Scientists have given a brain scan to the half-ton fossilized head of a Tyrannosaurus rex in one of the world's biggest computer tomographs in Germany to determine how smart and how developed dinosaurs were.
Presenting the results this week after weeks of processing the data, Anne Schulp, a scientist from the Dutch museum, Naturalis Biodiversity Center in Leiden, said it was the highest-resolution scan ever conducted on a T-rex skull, with 1,500 separate exposures.
"Like magic," he said.
The skull, of a female estimated to have died at age 30, was found in the US state of Montana in 2013 and is estimated to be 66.4 million years old.
It was later scanned, a process taking 45 hours in total, inside a device known as the XXL tomograph, biggest of its type in the world, at an X-ray lab in Fuerth of Germany's government science arm, the Fraunhofer Institutes.
"In the past, a head would have had to be broken to bits to examine it," explained palaeontologist Schulp, 41. A CT scan keeps it intact.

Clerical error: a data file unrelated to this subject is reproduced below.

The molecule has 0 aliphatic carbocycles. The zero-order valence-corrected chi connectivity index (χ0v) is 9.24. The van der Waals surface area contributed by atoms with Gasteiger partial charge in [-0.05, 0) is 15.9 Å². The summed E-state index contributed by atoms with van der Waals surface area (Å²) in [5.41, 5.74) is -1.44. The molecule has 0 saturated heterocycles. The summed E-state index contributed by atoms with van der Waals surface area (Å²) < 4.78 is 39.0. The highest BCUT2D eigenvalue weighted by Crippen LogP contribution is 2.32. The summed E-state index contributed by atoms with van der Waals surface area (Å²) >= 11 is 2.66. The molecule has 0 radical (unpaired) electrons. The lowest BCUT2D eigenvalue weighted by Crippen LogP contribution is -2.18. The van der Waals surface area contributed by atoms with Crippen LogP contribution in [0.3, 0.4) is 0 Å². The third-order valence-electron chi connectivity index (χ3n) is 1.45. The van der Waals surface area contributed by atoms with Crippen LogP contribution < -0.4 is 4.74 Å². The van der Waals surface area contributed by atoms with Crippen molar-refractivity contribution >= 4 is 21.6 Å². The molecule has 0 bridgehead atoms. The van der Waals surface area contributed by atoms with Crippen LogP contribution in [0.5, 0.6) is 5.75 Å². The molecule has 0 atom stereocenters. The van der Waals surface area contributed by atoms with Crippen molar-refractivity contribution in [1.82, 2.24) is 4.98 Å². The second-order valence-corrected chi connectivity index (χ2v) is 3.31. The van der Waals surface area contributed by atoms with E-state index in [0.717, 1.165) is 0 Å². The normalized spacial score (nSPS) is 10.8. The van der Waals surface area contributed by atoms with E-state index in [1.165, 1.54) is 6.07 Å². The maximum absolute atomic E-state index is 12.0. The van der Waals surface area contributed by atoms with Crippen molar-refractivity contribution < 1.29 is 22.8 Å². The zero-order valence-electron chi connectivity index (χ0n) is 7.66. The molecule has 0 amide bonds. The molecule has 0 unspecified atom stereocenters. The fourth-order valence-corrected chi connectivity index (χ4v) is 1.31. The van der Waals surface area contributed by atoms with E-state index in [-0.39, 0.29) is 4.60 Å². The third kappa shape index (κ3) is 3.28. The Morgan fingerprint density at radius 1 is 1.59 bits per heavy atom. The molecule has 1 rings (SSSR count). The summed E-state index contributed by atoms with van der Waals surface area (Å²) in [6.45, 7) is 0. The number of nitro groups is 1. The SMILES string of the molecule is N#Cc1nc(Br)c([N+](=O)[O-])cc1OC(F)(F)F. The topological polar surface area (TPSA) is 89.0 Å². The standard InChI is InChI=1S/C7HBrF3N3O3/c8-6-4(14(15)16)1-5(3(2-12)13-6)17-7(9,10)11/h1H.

There is little trace of the T-rex brain, but the shape of the inside of the skull reveals which brain areas were highly developed, indicating for example how good a T-rex's eyesight was.
The scan will also help in restoring the skull, revealing fractures before the work starts and enabling missing parts of the jaw to be reconstructed by 3D printing.
Most of the skeleton has survived. Schulp said the only parts missing are one leg, the claws, teeth and the end of the tail.
It counts among the five best T-rex fossils in the world and will go on display in Leiden from the autumn of next year as the only original T-rex on show outside North America.